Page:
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Victor Victoria (1982) Poster

Trivia

The costume worn by Julie Andrews, in the number "The Shady Dame From Seville", is in fact the same costume worn by Robert Preston at the end of the film. The costume was made to fit Preston, and then, using a series of hooks and eyes at the back, it was drawn in tightly to fit Andrews' shapely figure. Additional black silk ruffles were also added to the bottom of the costume, to hide the differences in height. It's a pleasure to watch the costume being purposefully damaged by Preston. Now in a private collection, the rips and tears are still present. The fabric is a black and brown crepe, with fine gold threads woven into it, which when lit, appears to have an almost wet look about it.
Robert Preston did the final musical number in one take, which explains why he was so clearly out of breath, physically stressed, and sweating profusely during the second half of the number.
The film had been planned as early as 1978 with Julie Andrews to star alongside Peter Sellers, but Sellers died in 1980 while Andrews and Blake Edwards were filming S.O.B. (1981). Robert Preston was cast in the role of Toddy originally envisaged for Sellers.
Director Blake Edwards admitted in an interview that he "chickened out", and added the scene in which King Marchand (James Garner) discovers that Victoria (Julie Andrews) is indeed a woman. Originally he was to fall in love with Victoria before he was sure about her gender, hence his line "I don't care if you are a man" before he kisses her.
The young man who says Victor is "divine" at rehearsal is Blake Edwards' son and Julie Andrews' stepson, Geoffrey Edwards.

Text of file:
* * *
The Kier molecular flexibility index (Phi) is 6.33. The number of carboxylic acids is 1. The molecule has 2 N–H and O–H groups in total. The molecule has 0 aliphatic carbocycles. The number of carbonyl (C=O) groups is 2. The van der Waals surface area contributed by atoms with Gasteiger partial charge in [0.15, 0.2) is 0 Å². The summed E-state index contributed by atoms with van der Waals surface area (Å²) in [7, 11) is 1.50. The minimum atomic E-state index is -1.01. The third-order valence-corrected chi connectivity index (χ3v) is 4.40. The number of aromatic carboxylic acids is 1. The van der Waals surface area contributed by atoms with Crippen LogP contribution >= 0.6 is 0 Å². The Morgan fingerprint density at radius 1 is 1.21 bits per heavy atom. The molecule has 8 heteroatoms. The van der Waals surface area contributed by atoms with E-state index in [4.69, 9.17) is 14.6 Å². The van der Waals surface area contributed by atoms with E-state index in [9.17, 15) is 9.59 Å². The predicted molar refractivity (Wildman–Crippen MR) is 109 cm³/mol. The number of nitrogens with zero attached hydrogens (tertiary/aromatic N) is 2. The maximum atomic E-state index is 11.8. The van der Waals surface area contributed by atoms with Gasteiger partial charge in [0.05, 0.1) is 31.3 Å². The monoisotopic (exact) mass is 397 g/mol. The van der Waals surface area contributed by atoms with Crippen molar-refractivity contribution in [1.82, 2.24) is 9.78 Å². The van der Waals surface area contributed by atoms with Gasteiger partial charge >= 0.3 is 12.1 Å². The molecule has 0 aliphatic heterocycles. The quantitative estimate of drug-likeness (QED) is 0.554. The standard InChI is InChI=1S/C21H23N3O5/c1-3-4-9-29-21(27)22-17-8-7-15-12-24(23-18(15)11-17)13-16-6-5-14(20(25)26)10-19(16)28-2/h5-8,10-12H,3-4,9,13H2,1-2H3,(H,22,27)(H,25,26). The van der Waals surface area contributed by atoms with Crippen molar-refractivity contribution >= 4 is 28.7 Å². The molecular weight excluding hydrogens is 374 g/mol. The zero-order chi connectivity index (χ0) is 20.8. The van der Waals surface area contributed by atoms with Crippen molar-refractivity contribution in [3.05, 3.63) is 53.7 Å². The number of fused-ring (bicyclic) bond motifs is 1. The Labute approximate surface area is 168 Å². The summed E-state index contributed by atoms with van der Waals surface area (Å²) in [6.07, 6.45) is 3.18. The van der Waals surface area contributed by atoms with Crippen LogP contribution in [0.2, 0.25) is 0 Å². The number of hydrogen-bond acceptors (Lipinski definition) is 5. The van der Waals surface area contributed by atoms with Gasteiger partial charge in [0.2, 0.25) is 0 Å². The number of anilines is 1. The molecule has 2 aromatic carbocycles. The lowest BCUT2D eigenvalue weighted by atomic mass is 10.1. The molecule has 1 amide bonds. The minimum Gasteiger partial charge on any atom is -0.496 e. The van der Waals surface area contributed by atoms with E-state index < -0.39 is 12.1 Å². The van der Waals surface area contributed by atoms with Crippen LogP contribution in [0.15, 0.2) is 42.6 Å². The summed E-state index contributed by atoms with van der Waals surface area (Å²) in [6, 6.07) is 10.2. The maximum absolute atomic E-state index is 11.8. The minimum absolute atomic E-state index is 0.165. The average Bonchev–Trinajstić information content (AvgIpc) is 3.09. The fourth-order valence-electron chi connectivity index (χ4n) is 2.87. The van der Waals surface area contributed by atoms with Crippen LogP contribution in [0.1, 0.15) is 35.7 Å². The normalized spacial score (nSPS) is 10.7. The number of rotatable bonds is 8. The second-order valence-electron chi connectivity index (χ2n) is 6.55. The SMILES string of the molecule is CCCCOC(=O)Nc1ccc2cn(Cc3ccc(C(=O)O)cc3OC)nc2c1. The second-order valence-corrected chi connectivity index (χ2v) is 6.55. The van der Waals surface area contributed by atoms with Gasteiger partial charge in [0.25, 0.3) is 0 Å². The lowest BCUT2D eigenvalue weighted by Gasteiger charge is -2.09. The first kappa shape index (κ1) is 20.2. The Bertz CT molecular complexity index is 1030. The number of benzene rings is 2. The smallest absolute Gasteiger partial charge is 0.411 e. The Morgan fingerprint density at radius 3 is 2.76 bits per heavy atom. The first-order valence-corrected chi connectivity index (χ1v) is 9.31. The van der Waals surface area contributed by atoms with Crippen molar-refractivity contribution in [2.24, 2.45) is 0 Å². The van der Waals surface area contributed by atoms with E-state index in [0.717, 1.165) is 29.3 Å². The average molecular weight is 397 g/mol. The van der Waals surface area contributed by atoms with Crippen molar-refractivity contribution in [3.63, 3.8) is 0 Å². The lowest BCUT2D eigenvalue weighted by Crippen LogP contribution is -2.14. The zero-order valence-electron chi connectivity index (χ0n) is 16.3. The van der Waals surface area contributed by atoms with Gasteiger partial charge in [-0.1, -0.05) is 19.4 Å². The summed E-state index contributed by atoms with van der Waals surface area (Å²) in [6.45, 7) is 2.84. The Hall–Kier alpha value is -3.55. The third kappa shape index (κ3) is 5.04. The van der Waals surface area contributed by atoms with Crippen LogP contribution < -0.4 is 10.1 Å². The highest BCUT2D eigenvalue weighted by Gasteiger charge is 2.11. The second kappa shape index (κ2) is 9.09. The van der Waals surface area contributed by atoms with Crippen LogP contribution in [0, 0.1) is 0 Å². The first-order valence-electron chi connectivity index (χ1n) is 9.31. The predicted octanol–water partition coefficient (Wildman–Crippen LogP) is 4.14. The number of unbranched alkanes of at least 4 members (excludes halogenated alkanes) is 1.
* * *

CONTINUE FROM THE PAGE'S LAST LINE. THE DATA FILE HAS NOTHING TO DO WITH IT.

The cockroaches were in a kind of deep freeze coma. They were placed where necessary for the scene and heated with a hair dryer. The crew could only hope that they went in the right direction and no one knew quite where they went after filming of the scene was completed.
This picture was one of three films providing four performances that were Oscar nominated for drag at the 1983 Academy Awards ceremony, an all-time record for any one year. The movies and actors were: Dustin Hoffman for Tootsie (1982); Julie Andrews and Robert Preston for Victor Victoria (1982) and John Lithgow for The World According to Garp (1982).
To prepare for her role in this film, actress Julie Andrews watched Viktor and Viktoria (1933) and took boxing lessons for her punch-out scene. Reportedly, Andrews struggled with her role in this film. Andrews has said of this: "There were so many things to be worked out. As someone who likes to be in control, I felt wobbly. There was something else, too: When you get older, you kind of get on to yourself. You know the tricks you play to get by, and you like them less and less if you care about your work. I was trying hard to get away from them and was sometimes falling back."
Both Julie Andrews and Lesley Ann Warren starred as Cinderella in TV productions of Richard Rodgers and Oscar Hammerstein II's Cinderella.
Julie Andrews really is terrified of cockroaches.
This film was based on a 1933 German film Viktor and Viktoria (1933) which also exists in an alternate language version as Georges et Georgette (1934). These were remade soon after in 1935 with First a Girl (1935) and again with Viktor and Viktoria (1957). Actress Julie Andrews watched the first film to prepare for her role. This film Victor Victoria (1982) then later became the basis of a successful Broadway musical starring Andrews and again directed by husband Blake Edwards. This Broadway musical version was then made for television Victor/Victoria (1995) also starring Andrews and directed by Edwards.
Second film that Julie Andrews and James Garner did together.
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In the film, Victoria tells King they must promise to not keep secrets, to not hold grudges, they won't plan past tomorrow, and they'll take things one day at a time. This conversation is based on the actual factors Julie Andrews and Blake Edwards credit for their own long, successful marriage. They both have mentioned these factors in various interviews, and in her memoir 'Home', Julie uses the exact statements as Victoria to describe the promises she and Blake made to each other when they married in 1969.
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The Broadway musical "Victor Victoria" based on the movie opened at the Marquis Theater on October 25, 1995 and ran for 734 performances. Liza Minnelli substituted for Julie Andrews while she was on vacation and Raquel Welch took over for her when she left the show.